Appellate

  • February 23, 2018

    2nd Circ. Gives 2nd Shot To Schwab's Libor Claims

    A Second Circuit panel on Friday breathed new life into claims brought by Charles Schwab Corp. against a slew of the world’s largest banks over their alleged manipulation of the London Interbank Offered Rate, finding that the investment firm should be given a chance to replead some of its case.

  • February 23, 2018

    2nd Circ. Denies Injunction In Soccer League's Antitrust Suit

    The Second Circuit on Friday refused to grant the North American Soccer League a preliminary injunction in its suit against the U.S. Soccer Federation over its revoked Division II status, ruling that the league hasn't shown that it is likely to succeed on the merits of its antitrust claim. 

  • February 23, 2018

    Philly Bar Chancellor Rips Calls For Justices' Impeachment

    The chancellor of the Philadelphia Bar Association on Friday lambasted the growing number of Republican politicians calling for the impeachment of state Supreme Court justices who in January ordered the redrawing of congressional districts to correct for partisan gerrymandering.

  • February 23, 2018

    Tribes Urge Justices To Undo Wyoming Reservation Ruling

    The Eastern Shoshone Tribe and the Northern Arapaho Tribe have each urged the U.S. Supreme Court to overturn a Tenth Circuit decision that shrank the size of their shared Wyoming reservation, saying the panel's holding that a 1905 law diminished the reservation created a circuit split and conflicted with high court precedent.

  • February 23, 2018

    SWS Investors Lose Bid For Higher Stock Price Post-Sale

    Investors who sued to get 39 percent more for their stock after the 2015 sale of financial services firm SWS Group Inc. yet wound up getting 7.8 percent less after a Chancery Court appraisal got no help from Delaware’s Supreme Court Friday, which let stand the trimmed price of $6.38 per share.

  • February 23, 2018

    Union Foes Angle For Knockout In 'Right To Work' Fight

    More than 40 years ago, the National Right to Work Legal Defense Foundation fell short of persuading the U.S. Supreme Court to let workers represented by public-sector unions withhold payment for that representation — one of its founding aims — in Abood v. Detroit Board of Education. On Monday, the group gets another shot before a high court that many expect to rule in its favor.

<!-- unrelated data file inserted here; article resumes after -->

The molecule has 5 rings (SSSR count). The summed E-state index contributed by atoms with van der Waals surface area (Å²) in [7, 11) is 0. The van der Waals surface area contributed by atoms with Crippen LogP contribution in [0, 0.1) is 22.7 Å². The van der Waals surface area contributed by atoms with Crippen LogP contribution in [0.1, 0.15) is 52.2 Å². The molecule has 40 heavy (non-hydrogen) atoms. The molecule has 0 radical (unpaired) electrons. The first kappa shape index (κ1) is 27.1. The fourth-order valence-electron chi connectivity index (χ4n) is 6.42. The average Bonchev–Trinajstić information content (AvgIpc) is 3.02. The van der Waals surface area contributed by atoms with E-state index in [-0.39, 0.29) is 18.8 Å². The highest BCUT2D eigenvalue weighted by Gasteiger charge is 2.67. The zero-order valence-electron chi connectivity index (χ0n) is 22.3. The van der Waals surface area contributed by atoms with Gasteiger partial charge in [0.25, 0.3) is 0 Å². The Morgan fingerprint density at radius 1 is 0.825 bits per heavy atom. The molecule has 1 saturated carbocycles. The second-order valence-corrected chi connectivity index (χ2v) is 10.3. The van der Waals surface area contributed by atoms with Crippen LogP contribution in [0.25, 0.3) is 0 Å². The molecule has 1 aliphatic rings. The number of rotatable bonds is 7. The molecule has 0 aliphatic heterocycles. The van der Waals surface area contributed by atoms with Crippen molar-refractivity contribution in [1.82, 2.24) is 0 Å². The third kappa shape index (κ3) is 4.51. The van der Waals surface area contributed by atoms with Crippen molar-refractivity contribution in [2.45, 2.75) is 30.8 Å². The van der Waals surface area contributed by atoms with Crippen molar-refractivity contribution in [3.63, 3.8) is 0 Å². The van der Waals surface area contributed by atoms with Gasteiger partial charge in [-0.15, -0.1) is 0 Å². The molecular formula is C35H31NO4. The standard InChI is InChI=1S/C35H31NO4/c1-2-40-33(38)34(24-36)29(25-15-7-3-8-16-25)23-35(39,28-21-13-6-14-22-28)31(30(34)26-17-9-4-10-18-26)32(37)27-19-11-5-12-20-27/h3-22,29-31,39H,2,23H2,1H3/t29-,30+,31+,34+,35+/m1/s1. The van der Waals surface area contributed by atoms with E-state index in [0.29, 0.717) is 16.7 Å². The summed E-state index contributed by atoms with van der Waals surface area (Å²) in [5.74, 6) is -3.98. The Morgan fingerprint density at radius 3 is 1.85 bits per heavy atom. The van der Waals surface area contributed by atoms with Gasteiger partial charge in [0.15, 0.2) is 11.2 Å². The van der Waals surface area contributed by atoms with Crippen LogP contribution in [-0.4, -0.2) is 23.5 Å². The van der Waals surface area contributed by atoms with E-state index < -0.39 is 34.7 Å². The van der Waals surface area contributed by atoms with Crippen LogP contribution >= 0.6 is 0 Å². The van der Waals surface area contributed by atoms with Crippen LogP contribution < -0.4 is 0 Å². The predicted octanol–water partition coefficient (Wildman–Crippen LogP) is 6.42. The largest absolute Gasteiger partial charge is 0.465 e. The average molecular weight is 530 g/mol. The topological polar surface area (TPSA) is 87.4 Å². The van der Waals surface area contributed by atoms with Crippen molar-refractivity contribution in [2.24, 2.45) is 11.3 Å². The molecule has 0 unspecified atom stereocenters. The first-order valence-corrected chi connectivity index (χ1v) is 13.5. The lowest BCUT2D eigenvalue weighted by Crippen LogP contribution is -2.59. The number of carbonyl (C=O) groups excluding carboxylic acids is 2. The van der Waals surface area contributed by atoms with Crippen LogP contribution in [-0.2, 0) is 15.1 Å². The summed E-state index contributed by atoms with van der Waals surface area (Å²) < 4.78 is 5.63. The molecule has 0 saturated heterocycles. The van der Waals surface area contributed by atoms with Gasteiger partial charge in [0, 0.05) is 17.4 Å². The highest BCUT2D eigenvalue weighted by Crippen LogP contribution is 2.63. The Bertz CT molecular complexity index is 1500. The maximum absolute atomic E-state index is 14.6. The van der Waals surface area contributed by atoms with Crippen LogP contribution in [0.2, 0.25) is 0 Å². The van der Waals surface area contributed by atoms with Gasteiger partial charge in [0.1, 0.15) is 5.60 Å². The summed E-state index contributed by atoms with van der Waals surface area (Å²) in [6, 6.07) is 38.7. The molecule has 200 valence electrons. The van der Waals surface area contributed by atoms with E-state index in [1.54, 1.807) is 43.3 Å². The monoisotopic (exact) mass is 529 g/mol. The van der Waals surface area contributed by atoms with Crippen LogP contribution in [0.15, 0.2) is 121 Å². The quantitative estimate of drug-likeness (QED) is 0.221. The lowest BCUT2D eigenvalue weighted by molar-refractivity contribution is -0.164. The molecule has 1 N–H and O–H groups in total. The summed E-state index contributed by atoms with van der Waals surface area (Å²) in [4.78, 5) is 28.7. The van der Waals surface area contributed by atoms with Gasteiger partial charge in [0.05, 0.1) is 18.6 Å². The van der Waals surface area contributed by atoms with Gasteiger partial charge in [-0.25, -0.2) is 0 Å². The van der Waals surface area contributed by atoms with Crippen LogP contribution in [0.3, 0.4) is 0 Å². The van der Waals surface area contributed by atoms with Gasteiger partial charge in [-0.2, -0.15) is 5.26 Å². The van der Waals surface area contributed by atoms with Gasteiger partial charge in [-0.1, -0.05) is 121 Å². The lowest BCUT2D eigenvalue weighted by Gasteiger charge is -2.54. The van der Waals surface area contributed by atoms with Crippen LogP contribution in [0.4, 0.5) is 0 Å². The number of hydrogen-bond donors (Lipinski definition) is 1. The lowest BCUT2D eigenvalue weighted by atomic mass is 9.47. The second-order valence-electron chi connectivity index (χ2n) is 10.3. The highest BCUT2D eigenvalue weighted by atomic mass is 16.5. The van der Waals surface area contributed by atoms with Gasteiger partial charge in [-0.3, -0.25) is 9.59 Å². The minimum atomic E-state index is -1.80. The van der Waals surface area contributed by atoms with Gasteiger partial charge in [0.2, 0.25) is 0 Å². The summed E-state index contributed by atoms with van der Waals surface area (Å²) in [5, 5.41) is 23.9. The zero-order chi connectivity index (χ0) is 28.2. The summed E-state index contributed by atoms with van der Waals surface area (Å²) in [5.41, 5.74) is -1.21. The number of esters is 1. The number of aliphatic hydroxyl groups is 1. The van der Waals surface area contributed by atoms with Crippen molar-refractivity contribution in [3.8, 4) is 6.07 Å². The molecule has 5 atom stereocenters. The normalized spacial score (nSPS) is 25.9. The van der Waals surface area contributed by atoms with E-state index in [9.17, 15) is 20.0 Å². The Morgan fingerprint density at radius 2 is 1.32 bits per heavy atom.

• February 23, 2018

    High Court Asked To Revive FedEx Package-Weight RICO Suit

    An internet retailer has asked the U.S. Supreme Court to revive its Racketeer Influenced and Corrupt Organizations suit accusing FedEx Corp. of improperly calculating the weight of packages, saying FedEx shouldn’t have been allowed to dodge liability by claiming its various subsidiaries aren’t distinct from the parent company.

  • February 23, 2018

    Texas Justices Pass On Hospital's Expert Report Row

    The Texas Supreme Court on Friday denied a request from Methodist Richardson Medical Center to intervene in a wrongful death lawsuit brought by the widow of a former patient, leaving in place a lower court's ruling granting the widow an extension to fix deficiencies in an expert report submitted in support of her claims.

  • February 23, 2018

    Mass. Justices Revive Long Row Over Computer Contract Tax

    The Massachusetts Supreme Judicial Court handed down a ruling Thursday concerning a long-running putative class action by purchasers of computer service contracts who asserted the imposition of taxes on the contracts was unlawful, unfair and deceptive.

  • February 23, 2018

    ‘Strategy’ Defense Fails Atty Who Shirked Case: Texas Court

    A Texas appeals court has upheld a jury’s findings that an attorney violated state professional rules of ethics, noting that by his own admission he outright ignored discovery requests and was generally unresponsive in representing an auto accident client.

  • February 23, 2018

    T-Mobile Fights For 3rd Labor Bargaining Option At DC Circ.

    T-Mobile urged a D.C. Circuit panel Friday to carve out a third option from the normal two when employers learn a bargaining unit is operating without the support of most workers, an option that would’ve allowed the telecommunications company to stop most negotiations with one union branch its been dealing with.

  • February 23, 2018

    NJ Panel Affirms Award Over IT Worker's Unauthorized Access

    The New Jersey Appellate Division on Friday refused to disturb a $27,000 judgment in favor of an information technology company that alleged its former worker accessed its system without authorization and destroyed data, ruling that a bench trial judge had properly assessed the evidence.

  • February 23, 2018

    NY Asks 2nd Circ. To Affirm $247M UPS Cigarette Penalty

    The city and state of New York asked the Second Circuit on Wednesday to affirm a $247 million penalty against United Parcel Service Inc. for helping to move untaxed cigarettes from tribal lands, saying UPS’ request to drastically reduce its penalty was based on meritless claims of immunity.

  • February 23, 2018

    Immigration Judges Needn’t Warn Of Lack Of Proof: 2nd Circ.

    The Board of Immigration Appeals is entitled to deference in its determination that federal immigration law is ambiguous as to whether immigration judges are required to give asylum petitioners specific notice when their seemingly credible testimony appears to be uncorroborated with actual evidence, the Second Circuit held Friday.

  • February 23, 2018

    9th Circ. OKs Toss Of Tribal Water Project Row

    The Ninth Circuit on Thursday affirmed a lower court’s dismissal of a suit brought by an organization representing Montana landowners that disputes the U.S. Bureau of Indian Affairs’ control of an irrigation project, agreeing that the court did not have jurisdiction over the matter.

  • February 23, 2018

    La. Court Revives Suit Over Hospital Care During Katrina

    A Louisiana state appellate court has revived a woman’s suit against a New Orleans hospital over the way it allegedly failed to provide for her mother during Hurricane Katrina, ruling that the woman should be allowed more discovery time to find an expert to support her claims.